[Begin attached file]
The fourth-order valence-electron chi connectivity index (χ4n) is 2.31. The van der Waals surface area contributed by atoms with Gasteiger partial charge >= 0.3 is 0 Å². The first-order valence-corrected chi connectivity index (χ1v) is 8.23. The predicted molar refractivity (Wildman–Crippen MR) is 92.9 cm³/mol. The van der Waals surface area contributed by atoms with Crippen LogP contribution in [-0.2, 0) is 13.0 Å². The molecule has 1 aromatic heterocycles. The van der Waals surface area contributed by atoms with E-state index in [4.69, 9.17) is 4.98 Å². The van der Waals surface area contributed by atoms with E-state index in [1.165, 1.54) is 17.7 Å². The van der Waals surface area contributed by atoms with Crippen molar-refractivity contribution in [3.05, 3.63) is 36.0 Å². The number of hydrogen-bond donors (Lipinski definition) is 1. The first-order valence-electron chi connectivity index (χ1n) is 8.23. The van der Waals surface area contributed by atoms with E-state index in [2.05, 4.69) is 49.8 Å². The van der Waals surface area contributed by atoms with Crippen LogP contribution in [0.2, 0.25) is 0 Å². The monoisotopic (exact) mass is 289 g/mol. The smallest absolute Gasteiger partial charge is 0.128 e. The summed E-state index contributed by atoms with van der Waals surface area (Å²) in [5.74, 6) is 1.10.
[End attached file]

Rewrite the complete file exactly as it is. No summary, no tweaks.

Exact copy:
The fourth-order valence-electron chi connectivity index (χ4n) is 2.31. The van der Waals surface area contributed by atoms with Gasteiger partial charge >= 0.3 is 0 Å². The first-order valence-corrected chi connectivity index (χ1v) is 8.23. The predicted molar refractivity (Wildman–Crippen MR) is 92.9 cm³/mol. The van der Waals surface area contributed by atoms with Crippen LogP contribution in [-0.2, 0) is 13.0 Å². The molecule has 1 aromatic heterocycles. The van der Waals surface area contributed by atoms with E-state index in [4.69, 9.17) is 4.98 Å². The van der Waals surface area contributed by atoms with E-state index in [1.165, 1.54) is 17.7 Å². The van der Waals surface area contributed by atoms with Crippen molar-refractivity contribution in [3.05, 3.63) is 36.0 Å². The number of hydrogen-bond donors (Lipinski definition) is 1. The first-order valence-electron chi connectivity index (χ1n) is 8.23. The van der Waals surface area contributed by atoms with E-state index in [2.05, 4.69) is 49.8 Å². The van der Waals surface area contributed by atoms with Crippen LogP contribution in [0.2, 0.25) is 0 Å². The monoisotopic (exact) mass is 289 g/mol. The smallest absolute Gasteiger partial charge is 0.128 e. The summed E-state index contributed by atoms with van der Waals surface area (Å²) in [5.74, 6) is 1.10.